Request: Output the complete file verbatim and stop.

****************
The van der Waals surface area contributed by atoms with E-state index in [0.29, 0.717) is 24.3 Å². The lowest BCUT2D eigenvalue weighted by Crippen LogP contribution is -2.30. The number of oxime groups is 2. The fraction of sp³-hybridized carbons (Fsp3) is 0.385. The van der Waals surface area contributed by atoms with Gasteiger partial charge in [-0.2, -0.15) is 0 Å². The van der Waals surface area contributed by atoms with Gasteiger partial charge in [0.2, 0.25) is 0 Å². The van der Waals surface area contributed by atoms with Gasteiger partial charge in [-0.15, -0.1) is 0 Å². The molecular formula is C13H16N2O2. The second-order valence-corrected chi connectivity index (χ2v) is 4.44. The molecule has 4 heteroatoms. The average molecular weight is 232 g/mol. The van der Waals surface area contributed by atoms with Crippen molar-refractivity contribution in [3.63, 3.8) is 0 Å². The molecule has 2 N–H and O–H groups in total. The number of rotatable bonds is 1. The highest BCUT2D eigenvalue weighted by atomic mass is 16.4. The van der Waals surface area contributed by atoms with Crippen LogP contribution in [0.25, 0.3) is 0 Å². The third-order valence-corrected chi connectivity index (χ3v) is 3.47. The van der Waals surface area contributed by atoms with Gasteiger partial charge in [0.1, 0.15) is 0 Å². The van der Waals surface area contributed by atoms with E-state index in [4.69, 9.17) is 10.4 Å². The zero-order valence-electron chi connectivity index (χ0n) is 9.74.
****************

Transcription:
The van der Waals surface area contributed by atoms with E-state index in [0.29, 0.717) is 24.3 Å². The lowest BCUT2D eigenvalue weighted by Crippen LogP contribution is -2.30. The number of oxime groups is 2. The fraction of sp³-hybridized carbons (Fsp3) is 0.385. The van der Waals surface area contributed by atoms with Gasteiger partial charge in [-0.2, -0.15) is 0 Å². The van der Waals surface area contributed by atoms with Gasteiger partial charge in [0.2, 0.25) is 0 Å². The van der Waals surface area contributed by atoms with Gasteiger partial charge in [-0.15, -0.1) is 0 Å². The molecular formula is C13H16N2O2. The second-order valence-corrected chi connectivity index (χ2v) is 4.44. The molecule has 4 heteroatoms. The average molecular weight is 232 g/mol. The van der Waals surface area contributed by atoms with Crippen molar-refractivity contribution in [3.63, 3.8) is 0 Å². The molecule has 2 N–H and O–H groups in total. The number of rotatable bonds is 1. The highest BCUT2D eigenvalue weighted by atomic mass is 16.4. The van der Waals surface area contributed by atoms with Crippen LogP contribution in [0.25, 0.3) is 0 Å². The third-order valence-corrected chi connectivity index (χ3v) is 3.47. The van der Waals surface area contributed by atoms with Gasteiger partial charge in [0.1, 0.15) is 0 Å². The van der Waals surface area contributed by atoms with E-state index in [4.69, 9.17) is 10.4 Å². The zero-order valence-electron chi connectivity index (χ0n) is 9.74.